Universities around the world, and especially in South Africa, face some serious challenges to student success: historical inequalities, transformation and digital disruption - and the COVID pandemic, to boot. That’s why the University of the Western Cape (UWC) has joined the Siyaphumelela Network, a partnership that advocates for evidence-based approaches to enhancing student success.
The Siyaphumelela (“We Succeed”) initiative seeks to broaden evidence-based postsecondary student success strategies across South Africa by improving institutional capacity to enact data-driven strategies to improve student outcomes, and growing the cadre of data analytics professionals equipped to support student success.
“The Siyaphumelela project at UWC - known as Phumelela@UWC - is about using evidence-based data and working collaboratively across all sectors of the university to build on the institutional framework for student retention and success,” explained Dr Sue Pather, head of UWC’s First Year Experience (FYE) programme. “The collection of critical data from students can inform our understanding of institutional and other barriers to their success and help us develop appropriate interventions to improve their course completion rates.”
The Siyaphumelela Network 2.0 is the second phase of the Siyaphumelela initiative that advocates for the use of evidence-based approaches to enhance student success. The initiative aims to further build and bolster institutional capacity to promote student success by bolstering learning analytics capacity - the ability of universities to collect and analyse data about students and their environments.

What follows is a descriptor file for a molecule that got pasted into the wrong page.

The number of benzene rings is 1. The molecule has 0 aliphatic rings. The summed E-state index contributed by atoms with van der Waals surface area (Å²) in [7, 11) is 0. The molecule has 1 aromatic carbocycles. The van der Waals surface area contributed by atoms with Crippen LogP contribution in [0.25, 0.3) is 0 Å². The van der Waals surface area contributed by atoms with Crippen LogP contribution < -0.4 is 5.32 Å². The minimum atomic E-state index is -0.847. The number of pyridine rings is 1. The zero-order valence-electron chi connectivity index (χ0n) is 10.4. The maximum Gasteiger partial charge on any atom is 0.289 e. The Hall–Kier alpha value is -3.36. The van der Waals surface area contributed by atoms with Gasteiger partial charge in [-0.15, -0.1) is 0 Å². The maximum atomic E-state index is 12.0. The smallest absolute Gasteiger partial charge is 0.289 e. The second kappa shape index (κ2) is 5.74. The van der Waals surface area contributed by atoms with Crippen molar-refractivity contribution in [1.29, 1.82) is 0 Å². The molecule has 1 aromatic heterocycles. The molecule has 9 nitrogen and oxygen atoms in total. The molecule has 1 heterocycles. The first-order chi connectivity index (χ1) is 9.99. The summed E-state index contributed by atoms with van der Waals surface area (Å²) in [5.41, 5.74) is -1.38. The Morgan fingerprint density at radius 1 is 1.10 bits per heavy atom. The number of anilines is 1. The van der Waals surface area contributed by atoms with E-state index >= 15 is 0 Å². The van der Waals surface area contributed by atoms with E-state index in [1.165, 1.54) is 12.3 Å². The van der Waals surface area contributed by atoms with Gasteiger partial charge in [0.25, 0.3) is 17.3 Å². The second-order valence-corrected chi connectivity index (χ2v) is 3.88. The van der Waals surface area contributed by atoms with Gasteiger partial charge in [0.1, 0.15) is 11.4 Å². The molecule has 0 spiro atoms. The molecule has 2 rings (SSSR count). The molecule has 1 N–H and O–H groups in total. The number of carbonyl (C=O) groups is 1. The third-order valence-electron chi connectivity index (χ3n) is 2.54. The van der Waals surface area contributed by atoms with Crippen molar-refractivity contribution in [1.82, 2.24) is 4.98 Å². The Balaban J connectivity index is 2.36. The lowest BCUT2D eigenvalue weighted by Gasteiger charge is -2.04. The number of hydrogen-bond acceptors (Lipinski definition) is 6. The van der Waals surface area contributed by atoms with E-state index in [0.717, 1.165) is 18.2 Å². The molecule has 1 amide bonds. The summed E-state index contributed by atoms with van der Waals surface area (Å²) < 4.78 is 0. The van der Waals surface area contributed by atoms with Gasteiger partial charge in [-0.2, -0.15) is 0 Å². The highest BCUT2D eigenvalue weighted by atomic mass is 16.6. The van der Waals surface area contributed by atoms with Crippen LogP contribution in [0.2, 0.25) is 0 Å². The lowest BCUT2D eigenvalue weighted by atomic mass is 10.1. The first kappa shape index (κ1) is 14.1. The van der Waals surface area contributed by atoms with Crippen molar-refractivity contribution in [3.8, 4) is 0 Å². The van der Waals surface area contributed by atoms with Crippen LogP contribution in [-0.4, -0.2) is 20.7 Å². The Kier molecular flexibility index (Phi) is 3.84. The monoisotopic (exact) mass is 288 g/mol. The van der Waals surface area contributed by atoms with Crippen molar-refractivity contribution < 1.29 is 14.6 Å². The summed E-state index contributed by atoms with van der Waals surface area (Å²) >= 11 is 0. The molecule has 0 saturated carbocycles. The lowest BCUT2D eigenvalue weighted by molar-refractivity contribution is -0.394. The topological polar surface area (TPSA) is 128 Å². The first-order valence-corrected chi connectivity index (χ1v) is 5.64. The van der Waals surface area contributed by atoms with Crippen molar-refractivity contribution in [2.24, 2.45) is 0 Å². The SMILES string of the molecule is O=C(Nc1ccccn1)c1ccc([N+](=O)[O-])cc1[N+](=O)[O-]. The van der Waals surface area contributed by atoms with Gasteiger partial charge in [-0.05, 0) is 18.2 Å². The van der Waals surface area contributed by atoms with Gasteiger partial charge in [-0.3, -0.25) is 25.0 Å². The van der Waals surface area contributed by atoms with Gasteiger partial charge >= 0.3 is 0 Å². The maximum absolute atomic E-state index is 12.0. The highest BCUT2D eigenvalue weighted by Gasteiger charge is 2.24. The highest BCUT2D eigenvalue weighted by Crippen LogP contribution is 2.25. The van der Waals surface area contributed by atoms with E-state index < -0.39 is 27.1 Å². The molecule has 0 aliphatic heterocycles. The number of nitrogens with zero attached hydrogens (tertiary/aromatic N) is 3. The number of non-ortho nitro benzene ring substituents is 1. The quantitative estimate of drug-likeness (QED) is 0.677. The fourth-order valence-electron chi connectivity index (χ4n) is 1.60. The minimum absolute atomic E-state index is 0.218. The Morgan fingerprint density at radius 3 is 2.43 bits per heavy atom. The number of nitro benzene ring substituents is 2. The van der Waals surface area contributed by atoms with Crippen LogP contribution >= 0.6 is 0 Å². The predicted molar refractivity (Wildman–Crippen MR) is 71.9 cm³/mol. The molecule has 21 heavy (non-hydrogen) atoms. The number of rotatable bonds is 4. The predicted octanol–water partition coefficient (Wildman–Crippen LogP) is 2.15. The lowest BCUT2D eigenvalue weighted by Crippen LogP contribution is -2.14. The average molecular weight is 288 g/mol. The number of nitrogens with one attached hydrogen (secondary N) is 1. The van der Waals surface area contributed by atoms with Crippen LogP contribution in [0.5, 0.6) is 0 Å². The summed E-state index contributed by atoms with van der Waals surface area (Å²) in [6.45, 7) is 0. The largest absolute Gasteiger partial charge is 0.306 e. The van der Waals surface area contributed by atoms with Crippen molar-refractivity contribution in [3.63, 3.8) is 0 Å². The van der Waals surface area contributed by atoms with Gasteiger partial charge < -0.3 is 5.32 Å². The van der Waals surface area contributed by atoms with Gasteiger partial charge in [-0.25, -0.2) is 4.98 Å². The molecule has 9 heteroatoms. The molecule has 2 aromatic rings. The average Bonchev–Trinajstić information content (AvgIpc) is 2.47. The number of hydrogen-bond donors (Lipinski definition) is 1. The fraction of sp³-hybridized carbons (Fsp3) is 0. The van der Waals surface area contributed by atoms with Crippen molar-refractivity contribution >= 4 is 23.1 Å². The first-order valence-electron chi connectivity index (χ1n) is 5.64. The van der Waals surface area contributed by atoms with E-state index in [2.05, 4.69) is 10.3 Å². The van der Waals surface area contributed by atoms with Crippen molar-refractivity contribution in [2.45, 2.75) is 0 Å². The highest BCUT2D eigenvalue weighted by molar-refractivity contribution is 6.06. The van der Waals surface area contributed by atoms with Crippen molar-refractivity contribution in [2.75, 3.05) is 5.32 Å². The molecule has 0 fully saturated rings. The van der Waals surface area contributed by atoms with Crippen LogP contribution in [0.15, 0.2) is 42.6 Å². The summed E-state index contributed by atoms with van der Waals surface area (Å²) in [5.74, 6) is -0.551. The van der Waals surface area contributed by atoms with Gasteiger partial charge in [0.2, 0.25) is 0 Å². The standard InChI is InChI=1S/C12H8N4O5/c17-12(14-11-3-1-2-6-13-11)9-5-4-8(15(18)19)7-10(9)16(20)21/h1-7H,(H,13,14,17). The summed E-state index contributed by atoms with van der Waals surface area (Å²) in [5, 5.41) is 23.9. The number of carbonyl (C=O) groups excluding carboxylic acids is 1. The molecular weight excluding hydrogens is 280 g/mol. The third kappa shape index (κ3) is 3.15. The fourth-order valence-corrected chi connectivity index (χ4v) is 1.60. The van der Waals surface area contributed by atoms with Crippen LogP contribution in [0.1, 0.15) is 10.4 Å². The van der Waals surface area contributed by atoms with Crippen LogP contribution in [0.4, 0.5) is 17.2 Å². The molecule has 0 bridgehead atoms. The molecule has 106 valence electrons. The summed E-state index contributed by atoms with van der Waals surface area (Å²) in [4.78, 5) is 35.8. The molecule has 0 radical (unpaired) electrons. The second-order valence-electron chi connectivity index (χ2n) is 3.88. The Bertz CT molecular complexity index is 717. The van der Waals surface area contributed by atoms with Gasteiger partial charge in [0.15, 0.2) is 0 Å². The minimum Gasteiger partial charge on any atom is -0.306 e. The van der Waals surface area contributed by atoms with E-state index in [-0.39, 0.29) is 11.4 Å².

Siyaphumelea will see us strengthening the university’s business intelligence capacity, using learning analytics to enhance our student support, both from an academic perspective as well as a psychosocial perspective, and developing curriculum and other supporting materials,” noted UWC Deputy Vice-Chancellor: Academic, Prof Vivienne Lawack. “Ultimately, it’s about using data analytics to further our student experience.”
The official launch of the Siyaphumelela project, known as Phumelela@UWC, took place virtually on Thursday 25 February. But the project has been running since June 2020, and has already met with some success. Phumelela@UWC will not be a stand-alone project, but will fit into one of the key priorities in the University’s IOP: student retention and success. The UWC Student Retention and Success framework is the product of over two years of quantitative and qualitative research into student success and the barriers to success at UWC
“We’ve done our research, out of recognition that in South Africa, the higher education system is one of low participation and high attrition, and of low and extensively delayed completion,” said Dr Vanessa Brown, who is the driver of UWC’s Student Retention and Success Framework, and who has coordinated much of the research for this project.
“Approximately 30% of students drop out of university in the first year, and about 55% of all students never graduate in the required time. One of the greatest challenges in higher education is simply ensuring that students make it through their university careers and graduate on time.”